Arctic Yearbook 2014 - Page 72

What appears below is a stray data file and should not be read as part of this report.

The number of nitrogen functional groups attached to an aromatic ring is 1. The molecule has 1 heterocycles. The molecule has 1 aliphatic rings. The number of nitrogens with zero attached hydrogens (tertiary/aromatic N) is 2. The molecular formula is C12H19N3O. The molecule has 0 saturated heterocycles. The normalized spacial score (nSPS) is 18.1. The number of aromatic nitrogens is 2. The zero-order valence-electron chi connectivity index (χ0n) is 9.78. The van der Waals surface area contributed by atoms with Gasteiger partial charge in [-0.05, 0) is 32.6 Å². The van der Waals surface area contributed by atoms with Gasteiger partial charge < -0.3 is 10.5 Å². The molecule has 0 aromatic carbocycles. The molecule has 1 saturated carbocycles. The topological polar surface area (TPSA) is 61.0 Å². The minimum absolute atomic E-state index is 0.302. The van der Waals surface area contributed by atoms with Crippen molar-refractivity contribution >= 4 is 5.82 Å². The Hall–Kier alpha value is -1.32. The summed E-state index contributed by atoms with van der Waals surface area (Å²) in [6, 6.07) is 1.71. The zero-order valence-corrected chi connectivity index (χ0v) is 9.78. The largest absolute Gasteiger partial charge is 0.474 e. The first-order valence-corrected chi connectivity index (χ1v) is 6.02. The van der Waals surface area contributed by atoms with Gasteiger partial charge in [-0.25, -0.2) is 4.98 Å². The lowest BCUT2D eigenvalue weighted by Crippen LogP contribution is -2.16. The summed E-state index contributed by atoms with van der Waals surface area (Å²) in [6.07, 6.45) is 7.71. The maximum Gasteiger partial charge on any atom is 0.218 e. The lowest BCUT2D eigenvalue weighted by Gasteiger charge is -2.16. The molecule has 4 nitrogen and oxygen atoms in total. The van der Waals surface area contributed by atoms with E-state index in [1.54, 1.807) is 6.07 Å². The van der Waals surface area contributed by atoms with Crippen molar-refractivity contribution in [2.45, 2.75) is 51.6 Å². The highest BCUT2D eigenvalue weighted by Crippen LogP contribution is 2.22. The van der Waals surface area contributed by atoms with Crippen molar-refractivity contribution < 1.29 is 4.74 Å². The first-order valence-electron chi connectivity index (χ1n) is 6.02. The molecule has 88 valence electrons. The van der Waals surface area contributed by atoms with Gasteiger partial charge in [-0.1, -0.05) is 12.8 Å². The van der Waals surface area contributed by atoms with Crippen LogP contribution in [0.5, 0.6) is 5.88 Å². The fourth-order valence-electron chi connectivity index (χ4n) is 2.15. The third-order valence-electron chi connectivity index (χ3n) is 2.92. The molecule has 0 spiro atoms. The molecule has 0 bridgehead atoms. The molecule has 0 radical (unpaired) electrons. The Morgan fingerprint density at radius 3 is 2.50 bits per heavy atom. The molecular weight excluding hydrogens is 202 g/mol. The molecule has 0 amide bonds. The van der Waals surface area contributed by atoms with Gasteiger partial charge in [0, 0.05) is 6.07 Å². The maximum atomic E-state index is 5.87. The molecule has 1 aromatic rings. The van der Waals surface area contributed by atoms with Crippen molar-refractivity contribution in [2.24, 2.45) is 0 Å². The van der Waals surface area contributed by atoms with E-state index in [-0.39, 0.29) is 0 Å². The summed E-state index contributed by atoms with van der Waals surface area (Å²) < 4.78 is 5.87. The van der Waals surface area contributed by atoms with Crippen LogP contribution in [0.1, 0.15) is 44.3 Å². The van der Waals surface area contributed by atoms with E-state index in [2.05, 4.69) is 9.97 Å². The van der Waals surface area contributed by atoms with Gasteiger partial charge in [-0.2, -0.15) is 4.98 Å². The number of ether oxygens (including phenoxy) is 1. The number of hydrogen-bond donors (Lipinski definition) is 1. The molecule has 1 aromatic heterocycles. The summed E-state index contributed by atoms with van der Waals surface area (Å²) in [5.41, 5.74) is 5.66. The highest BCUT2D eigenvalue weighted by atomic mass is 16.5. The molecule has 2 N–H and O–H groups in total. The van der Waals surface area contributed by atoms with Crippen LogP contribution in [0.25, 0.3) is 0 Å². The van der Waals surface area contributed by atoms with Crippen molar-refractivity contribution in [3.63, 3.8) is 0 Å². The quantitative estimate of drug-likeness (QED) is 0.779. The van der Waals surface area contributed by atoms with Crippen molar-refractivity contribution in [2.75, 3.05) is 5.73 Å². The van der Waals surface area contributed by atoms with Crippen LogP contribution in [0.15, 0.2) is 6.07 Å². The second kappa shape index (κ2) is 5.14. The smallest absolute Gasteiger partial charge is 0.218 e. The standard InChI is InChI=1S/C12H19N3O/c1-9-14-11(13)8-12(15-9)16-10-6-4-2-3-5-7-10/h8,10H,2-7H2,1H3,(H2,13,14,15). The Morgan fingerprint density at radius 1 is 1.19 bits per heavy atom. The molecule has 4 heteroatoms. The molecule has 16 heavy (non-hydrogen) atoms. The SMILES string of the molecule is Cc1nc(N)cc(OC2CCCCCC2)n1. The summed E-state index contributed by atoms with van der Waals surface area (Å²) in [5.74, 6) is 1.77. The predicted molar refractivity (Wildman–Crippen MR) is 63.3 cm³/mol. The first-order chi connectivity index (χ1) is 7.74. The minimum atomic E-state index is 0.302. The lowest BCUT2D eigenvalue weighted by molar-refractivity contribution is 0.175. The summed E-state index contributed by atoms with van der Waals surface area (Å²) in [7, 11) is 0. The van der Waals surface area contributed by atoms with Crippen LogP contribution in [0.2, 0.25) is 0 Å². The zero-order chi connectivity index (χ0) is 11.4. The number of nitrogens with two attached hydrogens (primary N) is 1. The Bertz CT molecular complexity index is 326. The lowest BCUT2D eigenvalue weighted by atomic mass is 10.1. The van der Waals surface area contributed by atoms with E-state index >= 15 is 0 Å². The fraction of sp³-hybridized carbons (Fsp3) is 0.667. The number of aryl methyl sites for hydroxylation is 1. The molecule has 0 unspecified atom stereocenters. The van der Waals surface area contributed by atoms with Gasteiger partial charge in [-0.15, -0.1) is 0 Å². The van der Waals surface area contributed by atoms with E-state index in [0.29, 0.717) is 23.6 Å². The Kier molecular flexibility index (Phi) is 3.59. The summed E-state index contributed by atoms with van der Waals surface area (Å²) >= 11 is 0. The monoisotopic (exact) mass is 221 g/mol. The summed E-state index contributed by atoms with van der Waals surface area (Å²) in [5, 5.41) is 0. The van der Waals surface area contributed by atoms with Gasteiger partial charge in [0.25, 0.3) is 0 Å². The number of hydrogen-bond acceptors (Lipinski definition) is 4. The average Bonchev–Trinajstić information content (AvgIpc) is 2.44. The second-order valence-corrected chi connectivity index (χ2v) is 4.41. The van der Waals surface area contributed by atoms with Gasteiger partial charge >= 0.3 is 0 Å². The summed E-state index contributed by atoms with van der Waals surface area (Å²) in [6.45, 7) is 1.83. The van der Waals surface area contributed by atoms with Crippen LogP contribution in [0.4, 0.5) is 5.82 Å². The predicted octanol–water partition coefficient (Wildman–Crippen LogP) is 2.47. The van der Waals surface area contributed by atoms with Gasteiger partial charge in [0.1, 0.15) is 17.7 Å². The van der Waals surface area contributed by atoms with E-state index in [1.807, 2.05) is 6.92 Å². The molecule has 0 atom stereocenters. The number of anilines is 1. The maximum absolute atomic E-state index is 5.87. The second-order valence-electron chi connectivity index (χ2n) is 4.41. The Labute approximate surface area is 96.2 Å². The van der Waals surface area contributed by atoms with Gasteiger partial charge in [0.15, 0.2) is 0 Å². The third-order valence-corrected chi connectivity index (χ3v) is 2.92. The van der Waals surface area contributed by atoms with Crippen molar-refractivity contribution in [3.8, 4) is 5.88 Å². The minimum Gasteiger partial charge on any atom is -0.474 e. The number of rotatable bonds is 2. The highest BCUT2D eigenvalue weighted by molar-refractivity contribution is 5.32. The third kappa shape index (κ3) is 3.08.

72 Arctic Yearbook 2014 project to understand the complex dynamics of Arctic language ecologies. This is accompanied by a belief that policy changes, at the international and national levels, need to be made in order to create an environment that more favorably fosters indigenous language use. The Arctic Indigenous Language Vitality Initiative resulted from this meeting and is a project of the Sustainable Development Working Group (SDWG) of the Arctic Council. Although the long-term goals are to achieve vitality and sustainability for Arctic indigenous languages, the first steps include an action plan with short-term and more intermediate goals, and setting intermediary deadlines. Initial plans to have completed a comprehensive assessment of the vitality of all Arctic languages by this time were re-evaluated as being overly ambitious, and aspirations have been adjusted to more realistic goals. [Proceedings of the 2008 meeting are available at the SDWG website ( Details of subsequent meeting and report can be found in Tulloch (2012), which includes a summary of the findings of the 2008 meeting.] To clarify the overall organization, the Arctic Indigenous Language Initiative is an indigenous-driven and indigenously defined project, as determined by the Permanent Participants of the Arctic Council, the six indigenous groups who have a seat at the Arctic Council. The Arctic Council organizes its activities in six working groups, which are comprised of a combination of representatives from the various sectorial ministries, government agencies and researchers. One of these six working group is the SDWG; this project is one of a slate of activities of the SDWG that has been approved by the Arctic Council Senior Arctic Officials. It is thus at once an indigenous project and a project operating at a very high inter-governmental level. The project is managed by the Inuit Circumpolar Council, Canada, (or ICC Canada) and more specifically by the President of ICC Canada, Duane Smith, who is also the co-vice chair of SDWG. The workings of the project itself are overseen by a Steering Committee, which consists of one member of each of the Permanent Participants. The authors of this paper are directly involved in this organizational structure, with Grenoble working for ICC Canada as Project Coordinator and Olsen serving as Chair of the Steering Committee. This complex structure represents the complexity of the overall project. It aims to operate at very local levels to foster language vitality in the home, at the level of individual speakers and at the level of speakers within communities. At the same time it also operates in the international arena, reporting to the SDWG of the Arctic Council and working with governmental officials to create the conditions needed for language vitality at all levels. Goals The long-term goal of the Arctic Indigenous Language Initiative is to achieve vitality and sustainability for Arctic indigenous languages, but in order to achieve this goal, there are necessary first steps. The project participants have defined three key areas to focus the initial assessment: (1) Arctic language policy; (2) language acquisition; and (3) language vitality. Committees have been established to analyze each of these areas and make recommendations for improvements or changes as needed. We discuss each area separately in the next sections. The first years of the project are focused on the effort to assess existing resources and identify both gaps and strengths. Each of the three committees is currently assessing existing resources (human, material, and financial), and policies and practices, along with possible impediments and challenges, in each of these areas. In this Grenoble & Olsen (Puju)